On the 25th anniversary of the arrest of notorious New Brunswick serial killer Allan Legere, people in the communities he terrorized say they haven't forgotten what happened but don't dwell on it either.
"It's something we'll never forget," said 31-year Miramichi Police veteran Sgt. Bob Bruce, who was actively involved in the 1989 manhunt for Legere.
"It’s part of our history, not something we're proud of but we survived and moved on from it. I didn't really realize it was that long ago. Some of it feels like yesterday."
The Legere ordeal began in May 1989, when the convicted killer escaped from prison guards escorting him to a medical appointment in Moncton, about 120 kilometres south of the Miramichi region.
Legere had been serving a life sentence at the time for a previous murder and once on the loose he spent nearly seven months sneaking into and out of communities along the Miramichi River brutally murdering four more people in three separate attacks.
"They were certainly dark days," says Miramichi Police Chief Paul Fiander,
"People were paranoid and rightfully so."
Tensions escalated quickly when Chatham storeowner Annie Flam, 75 was killed in her home 25 days after the escape.
Sisters Donna and Linda Daughney, 45 and 41, were murdered in their Newcastle home five months later and Catholic priest Father James Smith, 69, was killed in his Chatham Head rectory five weeks after that.
The gentle nature of the victims contrasted sharply with the viciousness of Legere's attacks.
He spent hours "torturing" the four before their deaths, according to an account of the crimes by New Brunswick Court of Appeal Justice Lewis Ayles.
Legere was finally captured nine days after Father Smith's murder on Route 118 following a 201-day manhunt.
He had hijacked a series of vehicles trying to make his way back into the Miramichi area on Nov. 24, 25 years ago.
Bruce says there was a definite and positive change among residents along the Miramichi following Legere's arrest that he still sees 25 years later.
"You can't drive down the street here, you almost wear your arm out as a police officer waving because everybody waves to you. It is a great community — there's a sense of community. People look out for each other,” Bruce says.
'I used to be so scared'
At a recent home game of Miramichi's senior hockey team the Phantoms, adults in the rink acknowledge still carrying vivid memories of 1989, but to a person say the region emerged as a tighter, more unified community.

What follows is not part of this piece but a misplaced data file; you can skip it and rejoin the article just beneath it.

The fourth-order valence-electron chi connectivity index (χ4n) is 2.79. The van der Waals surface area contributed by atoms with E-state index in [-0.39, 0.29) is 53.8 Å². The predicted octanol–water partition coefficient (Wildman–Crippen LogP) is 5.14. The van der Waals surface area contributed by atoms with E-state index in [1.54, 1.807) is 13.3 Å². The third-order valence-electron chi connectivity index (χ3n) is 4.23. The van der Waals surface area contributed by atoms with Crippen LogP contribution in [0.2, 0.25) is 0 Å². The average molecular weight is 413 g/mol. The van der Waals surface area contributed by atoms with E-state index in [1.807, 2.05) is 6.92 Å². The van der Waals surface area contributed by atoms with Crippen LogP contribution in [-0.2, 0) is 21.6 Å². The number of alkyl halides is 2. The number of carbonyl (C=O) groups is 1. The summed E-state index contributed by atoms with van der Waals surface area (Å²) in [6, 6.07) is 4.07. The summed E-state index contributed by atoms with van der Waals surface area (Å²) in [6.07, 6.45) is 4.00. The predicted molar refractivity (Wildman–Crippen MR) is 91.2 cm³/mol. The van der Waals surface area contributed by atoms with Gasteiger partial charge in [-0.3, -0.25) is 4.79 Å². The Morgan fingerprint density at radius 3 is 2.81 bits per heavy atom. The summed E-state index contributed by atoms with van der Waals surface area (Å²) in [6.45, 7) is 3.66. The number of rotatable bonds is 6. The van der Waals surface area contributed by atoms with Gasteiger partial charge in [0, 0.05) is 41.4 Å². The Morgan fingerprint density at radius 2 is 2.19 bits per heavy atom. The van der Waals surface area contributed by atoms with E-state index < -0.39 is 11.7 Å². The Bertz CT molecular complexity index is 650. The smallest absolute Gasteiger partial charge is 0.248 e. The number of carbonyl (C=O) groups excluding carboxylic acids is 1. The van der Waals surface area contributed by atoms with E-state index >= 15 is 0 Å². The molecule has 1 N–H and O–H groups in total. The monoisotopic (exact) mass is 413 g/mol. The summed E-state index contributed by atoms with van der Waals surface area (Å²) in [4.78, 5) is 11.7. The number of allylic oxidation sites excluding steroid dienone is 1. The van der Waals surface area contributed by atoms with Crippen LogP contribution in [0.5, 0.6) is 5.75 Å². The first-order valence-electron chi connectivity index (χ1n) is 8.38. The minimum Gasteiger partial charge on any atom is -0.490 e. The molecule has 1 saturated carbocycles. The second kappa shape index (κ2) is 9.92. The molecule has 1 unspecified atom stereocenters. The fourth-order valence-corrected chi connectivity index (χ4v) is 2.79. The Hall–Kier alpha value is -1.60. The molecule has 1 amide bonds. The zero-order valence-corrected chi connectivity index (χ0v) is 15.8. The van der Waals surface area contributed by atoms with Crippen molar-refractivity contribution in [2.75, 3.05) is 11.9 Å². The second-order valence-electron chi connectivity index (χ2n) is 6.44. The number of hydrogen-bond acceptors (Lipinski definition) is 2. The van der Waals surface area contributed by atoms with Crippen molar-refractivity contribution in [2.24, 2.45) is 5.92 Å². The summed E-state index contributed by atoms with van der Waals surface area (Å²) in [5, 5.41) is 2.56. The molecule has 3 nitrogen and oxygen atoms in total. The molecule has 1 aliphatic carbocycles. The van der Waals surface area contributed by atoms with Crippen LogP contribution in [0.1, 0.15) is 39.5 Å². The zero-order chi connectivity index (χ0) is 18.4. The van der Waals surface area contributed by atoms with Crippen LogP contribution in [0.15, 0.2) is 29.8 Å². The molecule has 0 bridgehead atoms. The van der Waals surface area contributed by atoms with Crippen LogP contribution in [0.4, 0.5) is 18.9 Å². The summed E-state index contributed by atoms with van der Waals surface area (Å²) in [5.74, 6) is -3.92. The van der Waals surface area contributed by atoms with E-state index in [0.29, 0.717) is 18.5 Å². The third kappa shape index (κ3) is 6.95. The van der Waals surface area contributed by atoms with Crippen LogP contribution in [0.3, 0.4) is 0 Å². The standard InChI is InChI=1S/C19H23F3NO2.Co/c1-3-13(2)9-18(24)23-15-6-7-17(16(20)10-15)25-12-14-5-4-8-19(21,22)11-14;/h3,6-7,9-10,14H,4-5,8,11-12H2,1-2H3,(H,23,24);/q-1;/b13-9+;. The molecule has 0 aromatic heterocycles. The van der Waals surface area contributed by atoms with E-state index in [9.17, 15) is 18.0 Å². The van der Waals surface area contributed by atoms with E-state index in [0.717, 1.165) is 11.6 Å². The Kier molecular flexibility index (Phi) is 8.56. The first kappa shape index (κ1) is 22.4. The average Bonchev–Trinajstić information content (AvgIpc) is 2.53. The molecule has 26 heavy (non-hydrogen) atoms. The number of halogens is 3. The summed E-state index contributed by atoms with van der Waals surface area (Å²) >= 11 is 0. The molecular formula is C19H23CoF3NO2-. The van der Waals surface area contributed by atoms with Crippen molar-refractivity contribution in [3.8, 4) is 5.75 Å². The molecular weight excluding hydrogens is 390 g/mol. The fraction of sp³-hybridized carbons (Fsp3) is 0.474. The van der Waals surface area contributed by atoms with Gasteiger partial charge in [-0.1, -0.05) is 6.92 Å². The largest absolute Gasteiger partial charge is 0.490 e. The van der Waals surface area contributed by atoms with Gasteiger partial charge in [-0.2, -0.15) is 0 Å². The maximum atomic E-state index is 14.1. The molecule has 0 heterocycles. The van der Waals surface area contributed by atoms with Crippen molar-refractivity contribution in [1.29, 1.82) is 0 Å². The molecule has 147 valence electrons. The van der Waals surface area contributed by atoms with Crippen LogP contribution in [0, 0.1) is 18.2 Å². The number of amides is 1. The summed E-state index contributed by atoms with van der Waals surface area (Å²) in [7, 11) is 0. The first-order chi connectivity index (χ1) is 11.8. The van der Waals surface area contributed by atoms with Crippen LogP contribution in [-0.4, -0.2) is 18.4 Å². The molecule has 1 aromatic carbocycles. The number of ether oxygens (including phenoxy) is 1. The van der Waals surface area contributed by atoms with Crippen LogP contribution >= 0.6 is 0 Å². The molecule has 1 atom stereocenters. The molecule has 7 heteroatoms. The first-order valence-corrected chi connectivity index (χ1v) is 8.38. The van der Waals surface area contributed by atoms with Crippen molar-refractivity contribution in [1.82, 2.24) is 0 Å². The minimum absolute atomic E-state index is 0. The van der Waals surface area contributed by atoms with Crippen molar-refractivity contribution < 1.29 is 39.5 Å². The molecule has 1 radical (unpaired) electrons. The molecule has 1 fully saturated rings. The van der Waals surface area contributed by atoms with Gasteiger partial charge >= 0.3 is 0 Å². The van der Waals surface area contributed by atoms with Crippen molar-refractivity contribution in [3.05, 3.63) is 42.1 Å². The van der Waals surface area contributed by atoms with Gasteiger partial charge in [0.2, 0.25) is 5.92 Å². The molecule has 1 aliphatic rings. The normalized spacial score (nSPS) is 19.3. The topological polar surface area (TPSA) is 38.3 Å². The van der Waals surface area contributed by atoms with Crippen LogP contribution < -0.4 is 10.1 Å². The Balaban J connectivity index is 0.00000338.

"It doesn't seem like 25 years have gone by," said Phantoms fan Lise Black, who as a young bride had only just moved to the area.
'It's hard to forget but we move on the best we can and everyone bonded together and the community stayed strong.' - Bryce Silliker
"I used to be so scared. I remember my husband would leave for work and I would lock the doors all day and never go out."
"It was a bad scene really,” said Phantom's captain Bryce Silliker, 35, who was only 10 years old at the time.
"It's hard to forget but we move on the best we can and everyone bonded together and the community stayed strong."
Phantom's head coach David Morrison, 39, was only slightly older than Silliker, but agrees bonds among neighbours up and down the river grew stronger in the wake of the tragedy.
"I was 14 at the time. I remember not being able to leave the house and having an aluminum baseball bat under my bed,” Morrison says.
“I remember terror in the whole city. You know, we try and forget it and try and put it in our past but it’s something that's always there.”
Still, he says locals refuse to let the events of 1989 define the area.
"I wouldn't want to live anywhere else. The people are supportive,” he says.
“It's a small community and everyone knows each other. It's where I'm from and where I want to be."
Legere, who is now 66, was convicted on four counts of first degree murder in November 1991 and subsequently declared a dangerous offender, a designation that allows for permanent incarceration.
He was sent to serve his sentence at the special handling unit at Ste-Anne-des-Plaines Institution near Montreal, a super maximum security facility that houses some of Canada's most dangerous offenders.